These include pianos fitted with headphones and the Tovertafel ‘magic table’. Tovertafel uses interactive games to connect people in the mid-to-late stages of dementia with each other, their family members and friends, all the while stimulating movement. Using interactive light projections, the Tovertafel, which can be played independently or as a group, invites participants to engage in activities such as popping bubbles, sweeping leaves or interacting with fish.
Amazon Alexas have also been stationed at strategic points around homes for individual and group use. Helen said Dormy Care had not seen examples of the technology causing increased anxiety in people living with dementia that have recently been quoted in the media.
“Obviously people need to understand what they need to say to Alexa in order to use it properly,” she noted. “Alexa is not perfect but with a member of staff who is supporting someone with dementia it can be very useful. It could be difficult for somebody living with dementia if they use it unsupported. We all know the benefits of music for people living with dementia. If Alexa provides a platform on which music can be played by voice activation then why wouldn’t you do that?”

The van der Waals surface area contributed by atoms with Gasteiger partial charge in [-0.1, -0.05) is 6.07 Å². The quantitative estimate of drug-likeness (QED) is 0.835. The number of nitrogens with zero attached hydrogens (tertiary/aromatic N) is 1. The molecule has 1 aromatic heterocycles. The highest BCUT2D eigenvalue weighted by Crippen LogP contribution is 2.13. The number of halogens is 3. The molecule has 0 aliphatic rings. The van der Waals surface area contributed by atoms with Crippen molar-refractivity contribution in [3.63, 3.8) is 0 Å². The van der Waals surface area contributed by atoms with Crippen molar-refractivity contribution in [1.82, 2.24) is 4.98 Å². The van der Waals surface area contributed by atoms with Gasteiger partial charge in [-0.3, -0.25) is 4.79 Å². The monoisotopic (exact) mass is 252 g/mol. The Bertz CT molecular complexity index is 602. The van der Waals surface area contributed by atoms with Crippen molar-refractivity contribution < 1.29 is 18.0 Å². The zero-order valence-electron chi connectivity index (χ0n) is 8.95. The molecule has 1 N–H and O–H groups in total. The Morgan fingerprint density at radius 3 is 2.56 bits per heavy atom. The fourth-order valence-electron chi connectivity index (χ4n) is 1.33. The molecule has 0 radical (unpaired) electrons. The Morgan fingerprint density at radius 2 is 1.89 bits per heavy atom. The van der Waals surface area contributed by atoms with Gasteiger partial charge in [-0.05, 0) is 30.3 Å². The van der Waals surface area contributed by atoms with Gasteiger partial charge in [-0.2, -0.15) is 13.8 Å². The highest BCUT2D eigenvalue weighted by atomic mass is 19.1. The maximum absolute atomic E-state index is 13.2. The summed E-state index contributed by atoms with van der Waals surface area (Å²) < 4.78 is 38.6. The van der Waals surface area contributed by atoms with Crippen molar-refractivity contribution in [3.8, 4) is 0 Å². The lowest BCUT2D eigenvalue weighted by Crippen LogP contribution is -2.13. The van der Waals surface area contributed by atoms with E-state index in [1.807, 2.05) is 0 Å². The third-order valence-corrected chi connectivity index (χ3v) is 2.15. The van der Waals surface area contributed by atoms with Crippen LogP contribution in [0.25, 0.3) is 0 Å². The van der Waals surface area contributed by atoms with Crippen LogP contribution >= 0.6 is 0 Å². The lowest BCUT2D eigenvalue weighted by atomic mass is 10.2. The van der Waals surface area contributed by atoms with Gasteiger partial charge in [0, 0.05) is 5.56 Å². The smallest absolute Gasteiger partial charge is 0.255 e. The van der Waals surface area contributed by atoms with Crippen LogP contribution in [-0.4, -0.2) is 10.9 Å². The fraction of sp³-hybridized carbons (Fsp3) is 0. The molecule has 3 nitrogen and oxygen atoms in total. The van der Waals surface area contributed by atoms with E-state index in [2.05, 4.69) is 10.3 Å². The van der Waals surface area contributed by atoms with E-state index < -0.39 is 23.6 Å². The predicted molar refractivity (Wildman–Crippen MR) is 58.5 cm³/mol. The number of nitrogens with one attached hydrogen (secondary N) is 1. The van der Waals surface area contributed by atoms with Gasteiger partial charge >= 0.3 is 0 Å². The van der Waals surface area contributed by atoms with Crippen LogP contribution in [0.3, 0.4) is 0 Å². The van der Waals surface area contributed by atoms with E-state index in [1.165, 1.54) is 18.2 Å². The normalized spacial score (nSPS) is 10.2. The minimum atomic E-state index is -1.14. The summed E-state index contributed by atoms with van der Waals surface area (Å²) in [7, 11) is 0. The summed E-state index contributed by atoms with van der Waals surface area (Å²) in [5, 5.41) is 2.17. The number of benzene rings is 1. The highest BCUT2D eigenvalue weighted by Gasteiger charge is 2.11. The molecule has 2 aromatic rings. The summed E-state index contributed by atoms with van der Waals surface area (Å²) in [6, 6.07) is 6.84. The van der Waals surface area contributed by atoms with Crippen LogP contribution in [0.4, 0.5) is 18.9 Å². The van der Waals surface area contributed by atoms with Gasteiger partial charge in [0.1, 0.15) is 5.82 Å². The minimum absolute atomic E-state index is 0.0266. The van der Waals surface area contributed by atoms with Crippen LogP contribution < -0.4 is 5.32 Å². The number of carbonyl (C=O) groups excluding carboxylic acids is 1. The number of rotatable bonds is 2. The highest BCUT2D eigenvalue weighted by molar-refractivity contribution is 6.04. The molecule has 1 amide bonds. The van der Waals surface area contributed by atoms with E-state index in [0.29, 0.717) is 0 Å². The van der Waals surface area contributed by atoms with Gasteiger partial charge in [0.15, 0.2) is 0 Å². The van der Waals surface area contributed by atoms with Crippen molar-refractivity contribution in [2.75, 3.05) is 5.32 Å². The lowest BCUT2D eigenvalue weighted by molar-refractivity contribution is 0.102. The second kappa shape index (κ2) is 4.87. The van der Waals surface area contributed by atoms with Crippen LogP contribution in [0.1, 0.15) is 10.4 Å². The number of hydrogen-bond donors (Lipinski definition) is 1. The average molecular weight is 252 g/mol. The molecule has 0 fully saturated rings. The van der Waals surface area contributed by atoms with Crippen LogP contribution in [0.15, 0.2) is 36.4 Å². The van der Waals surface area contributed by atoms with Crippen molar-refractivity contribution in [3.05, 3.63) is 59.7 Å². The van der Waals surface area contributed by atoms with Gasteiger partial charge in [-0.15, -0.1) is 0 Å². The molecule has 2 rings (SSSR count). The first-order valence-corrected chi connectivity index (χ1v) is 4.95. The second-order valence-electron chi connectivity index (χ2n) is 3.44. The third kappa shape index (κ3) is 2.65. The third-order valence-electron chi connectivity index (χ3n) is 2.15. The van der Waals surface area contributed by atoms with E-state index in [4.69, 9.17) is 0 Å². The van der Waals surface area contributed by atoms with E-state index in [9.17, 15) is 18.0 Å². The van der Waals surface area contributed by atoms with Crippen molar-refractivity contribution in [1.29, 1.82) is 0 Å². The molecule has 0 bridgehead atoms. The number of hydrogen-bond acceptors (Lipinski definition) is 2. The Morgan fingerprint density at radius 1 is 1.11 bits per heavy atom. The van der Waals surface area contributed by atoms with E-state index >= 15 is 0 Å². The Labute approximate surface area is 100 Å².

Evidencing the greater freedom and independence that Alexa provided for people, Helen cited the examples of a lady who was now able to listen to her favourite composer on demand and another who used the technology to complete crosswords.
Bramshott Grange’s rehabilitation unit, meanwhile, has adopted pioneering mobility assistance technology such as the Hobbs Exoskeleton.
“Hobbs are very innovative,” Helen said. “Their success rate is phenomenal. They work with very complex people with very complex injuries and conditions. Not only are they experts in their field but they utilise the best technology they can find. They are always looking to innovate further. For example, they are doing some work on multiple sclerosis that could change the face of managing the condition.”
People with mobility challenges are provided with further support through the care group’s gyms that offer specialist equipment such as a treadmill that has been specifically designed for the elderly and a bike with a combined hand and foot pedal and removable seat for wheelchair users.
Further innovations under consideration include circadian lighting which adjusts to mirror the natural variations in daylight in order to help people with irregular sleeping patterns.
Taking an innovative, bespoke approach geared towards the individual is also key to Dormy Care’s
“We don’t treat people any differently because they have dementia,” Helen stressed. “We are trying to keep people together and to live a decent life that way. The focus is on fabulous care, fabulous environment, fabulous food and fabulous gardens and just making sure that we give those people, regardless of what their underlying problems might be, the best we can. People are people. They deserve the best.”